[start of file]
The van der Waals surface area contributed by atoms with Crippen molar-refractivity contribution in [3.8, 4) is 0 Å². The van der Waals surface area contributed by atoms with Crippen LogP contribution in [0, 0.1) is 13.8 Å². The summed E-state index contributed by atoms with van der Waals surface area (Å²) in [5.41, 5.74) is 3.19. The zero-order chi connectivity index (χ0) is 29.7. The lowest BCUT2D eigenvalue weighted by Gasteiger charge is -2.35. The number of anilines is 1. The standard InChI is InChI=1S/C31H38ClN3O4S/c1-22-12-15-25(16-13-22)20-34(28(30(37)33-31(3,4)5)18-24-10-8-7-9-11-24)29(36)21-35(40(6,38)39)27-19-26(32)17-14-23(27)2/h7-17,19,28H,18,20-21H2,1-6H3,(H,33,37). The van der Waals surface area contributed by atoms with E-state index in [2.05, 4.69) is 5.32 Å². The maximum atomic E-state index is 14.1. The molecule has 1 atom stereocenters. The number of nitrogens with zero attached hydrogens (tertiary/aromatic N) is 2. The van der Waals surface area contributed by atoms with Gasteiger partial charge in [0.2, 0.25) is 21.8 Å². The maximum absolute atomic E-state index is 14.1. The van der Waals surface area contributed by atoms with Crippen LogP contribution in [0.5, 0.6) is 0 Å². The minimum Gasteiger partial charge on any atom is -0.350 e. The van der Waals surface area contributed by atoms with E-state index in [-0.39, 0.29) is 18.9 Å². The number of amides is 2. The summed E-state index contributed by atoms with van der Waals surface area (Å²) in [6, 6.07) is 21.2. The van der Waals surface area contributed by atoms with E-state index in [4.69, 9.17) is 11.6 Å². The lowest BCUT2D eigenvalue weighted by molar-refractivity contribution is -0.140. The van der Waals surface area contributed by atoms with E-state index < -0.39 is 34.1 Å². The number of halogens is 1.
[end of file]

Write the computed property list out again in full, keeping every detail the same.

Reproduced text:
The van der Waals surface area contributed by atoms with Crippen molar-refractivity contribution in [3.8, 4) is 0 Å². The van der Waals surface area contributed by atoms with Crippen LogP contribution in [0, 0.1) is 13.8 Å². The summed E-state index contributed by atoms with van der Waals surface area (Å²) in [5.41, 5.74) is 3.19. The zero-order chi connectivity index (χ0) is 29.7. The lowest BCUT2D eigenvalue weighted by Gasteiger charge is -2.35. The number of anilines is 1. The standard InChI is InChI=1S/C31H38ClN3O4S/c1-22-12-15-25(16-13-22)20-34(28(30(37)33-31(3,4)5)18-24-10-8-7-9-11-24)29(36)21-35(40(6,38)39)27-19-26(32)17-14-23(27)2/h7-17,19,28H,18,20-21H2,1-6H3,(H,33,37). The van der Waals surface area contributed by atoms with E-state index in [2.05, 4.69) is 5.32 Å². The maximum atomic E-state index is 14.1. The molecule has 1 atom stereocenters. The number of nitrogens with zero attached hydrogens (tertiary/aromatic N) is 2. The van der Waals surface area contributed by atoms with Gasteiger partial charge in [0.2, 0.25) is 21.8 Å². The maximum absolute atomic E-state index is 14.1. The van der Waals surface area contributed by atoms with Crippen LogP contribution in [0.5, 0.6) is 0 Å². The minimum Gasteiger partial charge on any atom is -0.350 e. The van der Waals surface area contributed by atoms with E-state index in [-0.39, 0.29) is 18.9 Å². The number of amides is 2. The summed E-state index contributed by atoms with van der Waals surface area (Å²) in [6, 6.07) is 21.2. The van der Waals surface area contributed by atoms with E-state index in [4.69, 9.17) is 11.6 Å². The lowest BCUT2D eigenvalue weighted by molar-refractivity contribution is -0.140. The van der Waals surface area contributed by atoms with E-state index < -0.39 is 34.1 Å². The number of halogens is 1.